“I saw pencils, rulers, electric toothbrushes…” says Hector Rodriguez. “I myself used a comb.” He was a 12 year-old living in Southern California when he first saw the game. He ran track in school, and was excited about the actual Olympics that would soon be occurring in his backyard. He fell in love with the video game.
Rodriguez soon abandoned the comb hack. Truly great players of Track & Field developed a technique that didn’t require vigorous pounding, but a sort of strumming motion. “It’s called ‘the scratch’ or ‘the roll,'” says Rodriguez. “You literally roll your fingers across the buttons.”
That was the technique favored by Gary West of Oklahoma City and Phil Britt of Riverside, California. In May of 1984, the two teenagers placed first and second in the American finals of the International Konami Track & Field Challenge, which was held in Houston. Mike Mallory of Dayton, Ohio took third place using a “vibration” technique. The three would represent America at the international championship.
Before heading off to Japan, Phil Britt told his hometown paper, the Riverside Press Enterprise, that he was robbed in Houston, and that he fully intended to take the gold at the finals. His mother Vivian credited his dexterity to his learning to play a musical instrument. “All those accordion lessons are really paying off,” she said. Phil insisted that it was actually his grueling daily practice regimen at the arcade that made him so skilled.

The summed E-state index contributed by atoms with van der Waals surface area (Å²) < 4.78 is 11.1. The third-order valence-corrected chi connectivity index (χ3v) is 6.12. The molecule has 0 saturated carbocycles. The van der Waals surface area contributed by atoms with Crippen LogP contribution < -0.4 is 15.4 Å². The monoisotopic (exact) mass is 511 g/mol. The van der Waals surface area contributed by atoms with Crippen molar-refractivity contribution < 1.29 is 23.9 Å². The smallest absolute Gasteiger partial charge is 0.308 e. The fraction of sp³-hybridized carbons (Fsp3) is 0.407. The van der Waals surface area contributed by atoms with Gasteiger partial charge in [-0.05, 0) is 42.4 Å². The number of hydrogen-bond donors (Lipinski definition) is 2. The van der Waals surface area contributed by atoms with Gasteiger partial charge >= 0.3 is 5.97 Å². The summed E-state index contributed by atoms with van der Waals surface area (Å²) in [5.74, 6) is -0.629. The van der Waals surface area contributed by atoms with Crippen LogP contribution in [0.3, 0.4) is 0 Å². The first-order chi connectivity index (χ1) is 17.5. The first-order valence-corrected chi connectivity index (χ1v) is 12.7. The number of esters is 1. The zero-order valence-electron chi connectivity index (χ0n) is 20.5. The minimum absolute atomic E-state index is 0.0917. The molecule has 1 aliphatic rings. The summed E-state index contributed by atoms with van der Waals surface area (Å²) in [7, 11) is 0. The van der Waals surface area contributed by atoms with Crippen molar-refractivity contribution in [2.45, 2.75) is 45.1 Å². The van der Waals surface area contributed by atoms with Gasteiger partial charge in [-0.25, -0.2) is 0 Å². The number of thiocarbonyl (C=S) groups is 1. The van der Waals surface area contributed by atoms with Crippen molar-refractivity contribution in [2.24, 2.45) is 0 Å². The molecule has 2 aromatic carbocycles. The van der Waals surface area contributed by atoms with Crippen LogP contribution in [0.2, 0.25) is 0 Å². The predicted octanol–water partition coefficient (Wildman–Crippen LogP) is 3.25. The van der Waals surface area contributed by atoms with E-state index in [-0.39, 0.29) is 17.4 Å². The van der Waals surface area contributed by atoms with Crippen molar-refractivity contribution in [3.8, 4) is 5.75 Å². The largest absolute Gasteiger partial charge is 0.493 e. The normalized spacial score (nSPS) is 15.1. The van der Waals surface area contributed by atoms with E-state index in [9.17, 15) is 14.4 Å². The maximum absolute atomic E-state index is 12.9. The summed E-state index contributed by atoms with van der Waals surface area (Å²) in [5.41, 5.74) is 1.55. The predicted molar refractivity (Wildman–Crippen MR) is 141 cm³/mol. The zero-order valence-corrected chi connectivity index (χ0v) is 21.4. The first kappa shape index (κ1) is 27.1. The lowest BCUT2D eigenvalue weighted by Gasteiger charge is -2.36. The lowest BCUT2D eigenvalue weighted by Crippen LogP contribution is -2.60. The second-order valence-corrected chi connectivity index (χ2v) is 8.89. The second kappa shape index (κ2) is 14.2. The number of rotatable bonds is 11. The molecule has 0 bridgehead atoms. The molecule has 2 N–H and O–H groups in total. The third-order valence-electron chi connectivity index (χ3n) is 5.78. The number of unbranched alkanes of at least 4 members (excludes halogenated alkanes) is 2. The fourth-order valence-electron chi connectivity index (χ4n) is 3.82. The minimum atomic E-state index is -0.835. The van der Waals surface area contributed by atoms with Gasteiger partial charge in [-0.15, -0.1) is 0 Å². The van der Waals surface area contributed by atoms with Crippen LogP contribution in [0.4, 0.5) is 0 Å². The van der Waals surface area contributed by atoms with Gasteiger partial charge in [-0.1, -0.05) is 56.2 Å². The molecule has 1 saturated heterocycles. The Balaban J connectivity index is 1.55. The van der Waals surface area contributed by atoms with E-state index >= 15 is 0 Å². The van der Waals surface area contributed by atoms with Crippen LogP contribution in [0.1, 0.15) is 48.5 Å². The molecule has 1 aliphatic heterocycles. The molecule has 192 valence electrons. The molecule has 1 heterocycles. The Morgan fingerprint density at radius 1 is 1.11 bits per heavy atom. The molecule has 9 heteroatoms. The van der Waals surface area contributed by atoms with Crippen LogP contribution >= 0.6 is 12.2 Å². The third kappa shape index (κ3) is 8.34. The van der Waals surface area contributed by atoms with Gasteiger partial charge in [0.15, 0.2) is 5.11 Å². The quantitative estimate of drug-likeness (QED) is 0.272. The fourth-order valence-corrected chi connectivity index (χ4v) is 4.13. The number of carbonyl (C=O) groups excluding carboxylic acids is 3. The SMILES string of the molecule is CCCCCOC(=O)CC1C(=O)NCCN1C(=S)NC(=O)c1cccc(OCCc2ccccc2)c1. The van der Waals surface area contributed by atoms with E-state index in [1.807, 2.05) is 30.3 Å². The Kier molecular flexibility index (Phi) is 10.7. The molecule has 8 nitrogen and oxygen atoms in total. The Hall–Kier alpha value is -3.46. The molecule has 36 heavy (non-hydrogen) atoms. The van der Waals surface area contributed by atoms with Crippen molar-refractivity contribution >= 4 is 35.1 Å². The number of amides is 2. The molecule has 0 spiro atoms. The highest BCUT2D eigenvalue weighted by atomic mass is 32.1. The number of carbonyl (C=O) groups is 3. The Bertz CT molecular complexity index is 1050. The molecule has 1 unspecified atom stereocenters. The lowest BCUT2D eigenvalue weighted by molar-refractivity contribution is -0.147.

At the International Konami Track & Field Challenge, Phil Britt’s six-fingered rolling technique did indeed earn him a first place finish. The American team also beat the Japanese team on cumulative points. The victors received trophies, medals, and a Seiko watch.
The three Japanese competitors were miffed at the outcome, and lodged a protest about the unorthodox button pressing methods of the Americans. The protest was unsuccessful.
Hector Rodriguez was blissfully unaware of this world championship in the game he loved. He actually went to some events at the real L.A. Olympics – he saw sprinter Carl Lewis breeze through some prelim rounds. But he wasn’t aware that his own Track & Field performance could have garnered him a trip to Japan and a Seiko watch. “I had the high scores at the local arcade, but I didn’t know about major competitions or official record keeping until the Internet came along,” he laments.
Rodriguez, who now coaches high school track and field, never gave up on Konami’s Track & Field. He bought his own arcade cabinet and practiced for several hours a day. In 2008, he finally beat the world record high score of the game, a record that had stood since the Reagan era. (You can watch his epochal run, complete with his thrash metal inspiration music and his profane color commentary, above, on YouTube.)
His record still stands eight years later. No one can match his eccentric seven-finger roll technique – three fingers on his left hand, four on his right. “I start with the pointer finger,” he says. “I go pointer, middle, ring, pinky. A lot of people tell me I do it backwards. I tell them, ‘Hey – I’m the one who has the record.'”